Crowdsourcing (the process of using an open call contest or a 'crowd' of people to get something done) is a buzz word that was coined in Wired Magazine by author Jeff Howe in 2006, but the process of crowdsourcing was invented as early as 1714. Since then, crowdsourcing has helped create some of the world's greatest inventions and biggest brands. This blog outlines the history of crowdsourcing and highlights some 6 examples (historical and recent) that occurred before the term 'crowdsourcing' existed.
1714: The Longitude Prize
In 1714, the British Government was stuck for a solution to what they called "The Longitude Problem" which made sailing difficult and perilous (killing 1,000s of seamen every year). Seeking innovation, the British Government offered £20,000 for people to invent a solution (£20,000 in 1714 is around $4.7 million dollars in 2010). This is possibly the first ever example of crowdsourcing. The contest, considered almost unsolvable, was won by John Harrison, the son of a carpenter. Harrison invented the 'marine chronometer' (i.e. an accurate, vacuum sealed pocket watch). The aristocrats were hesitant to award Harrison the prize but eventually paid him the £20,000. This example of crowdsourcing is a fantastic one because it highlights one of the principles of crowdsourcing - innovation and creativity can come from anywhere.
1936: Toyota Logo Contest
In 1936, Toyota held a logo contest to redesign its logo. They received 27,000 entries and the winning logo was the three Japanese katakana letters for "Toyoda" in a circle, which was later modified by Risaburo Toyoda to "Toyota".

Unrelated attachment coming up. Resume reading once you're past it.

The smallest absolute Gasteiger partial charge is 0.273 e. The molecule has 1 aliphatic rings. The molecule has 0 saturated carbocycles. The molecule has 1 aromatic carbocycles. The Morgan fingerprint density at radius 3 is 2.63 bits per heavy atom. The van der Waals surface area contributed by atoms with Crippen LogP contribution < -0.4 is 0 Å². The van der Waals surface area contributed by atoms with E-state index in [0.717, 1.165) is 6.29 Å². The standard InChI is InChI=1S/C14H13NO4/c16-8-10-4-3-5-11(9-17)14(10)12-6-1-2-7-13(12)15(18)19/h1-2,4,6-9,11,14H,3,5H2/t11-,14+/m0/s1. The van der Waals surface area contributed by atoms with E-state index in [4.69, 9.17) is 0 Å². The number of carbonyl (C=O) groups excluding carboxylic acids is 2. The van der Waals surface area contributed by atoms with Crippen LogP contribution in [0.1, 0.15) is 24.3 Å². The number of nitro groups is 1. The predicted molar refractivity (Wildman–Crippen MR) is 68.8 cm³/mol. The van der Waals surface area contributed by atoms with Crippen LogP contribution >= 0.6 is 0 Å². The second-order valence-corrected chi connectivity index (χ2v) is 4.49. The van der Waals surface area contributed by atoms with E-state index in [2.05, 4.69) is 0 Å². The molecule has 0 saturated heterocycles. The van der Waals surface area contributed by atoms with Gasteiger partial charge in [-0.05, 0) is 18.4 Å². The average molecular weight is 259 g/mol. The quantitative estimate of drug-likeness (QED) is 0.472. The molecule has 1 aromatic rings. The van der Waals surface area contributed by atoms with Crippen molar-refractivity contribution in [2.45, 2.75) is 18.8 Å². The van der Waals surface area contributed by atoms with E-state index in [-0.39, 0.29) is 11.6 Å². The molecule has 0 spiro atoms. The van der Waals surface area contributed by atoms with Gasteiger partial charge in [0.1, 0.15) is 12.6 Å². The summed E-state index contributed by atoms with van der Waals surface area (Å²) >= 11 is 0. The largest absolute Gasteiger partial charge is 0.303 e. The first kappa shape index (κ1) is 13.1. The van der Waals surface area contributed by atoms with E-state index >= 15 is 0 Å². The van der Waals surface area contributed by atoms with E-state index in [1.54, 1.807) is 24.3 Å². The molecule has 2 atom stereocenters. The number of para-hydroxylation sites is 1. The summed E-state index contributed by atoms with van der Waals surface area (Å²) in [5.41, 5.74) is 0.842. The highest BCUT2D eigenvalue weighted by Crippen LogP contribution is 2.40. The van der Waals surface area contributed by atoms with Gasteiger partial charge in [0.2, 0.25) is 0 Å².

1955: The Sydney Opera House
In 1955 the Premier of NSW state of Australia, Joseph Cahill, ran a contest offering £5,000 to design a building for part of Sydney's Harbour. The contest received 233 entries from 32 countries around the world. The winning design is one of the most innovative landmarks. Architectural contests continues to be a popular model for getting buildings designed.
2000 to 2006: YouTube, Wikipedia, Threadless founded
During this period innovative dot coms - now bookmarked household staples - began to launch and take-off. Not always used as crowdsourcing examples, but in reality:
Youtube = crowdsourced entertainment / TV
Wikipedia = crowdsourced knowledge
2002 to 2006: American Idol
In 2002, American Idol Season kicked off Kelly Clarkson's career as well as a plethora of talent contests So You think You Can Dance, Next Top Model, Masterchef. These contests, often described as 'reality TV' are, at their core, public crowdsourcing contests that aim to produce an album, a cook book or a superstar (along with entertainment for 1 billion plus people).
Jeff Howe coins the term crowdsourcing in Wired Magazine aritlce in June 2006.
2006 to 2050: Crowdsourcing Explodes
An explosion of crowdsourcing related websites. From DesignCrowd (our site!) to Groupon to Digg - a large percentage web-based start-ups now rely on "the crowd".
This article was written by Alec Lynch founder of graphic design crowdsourcing service DesignCrowd.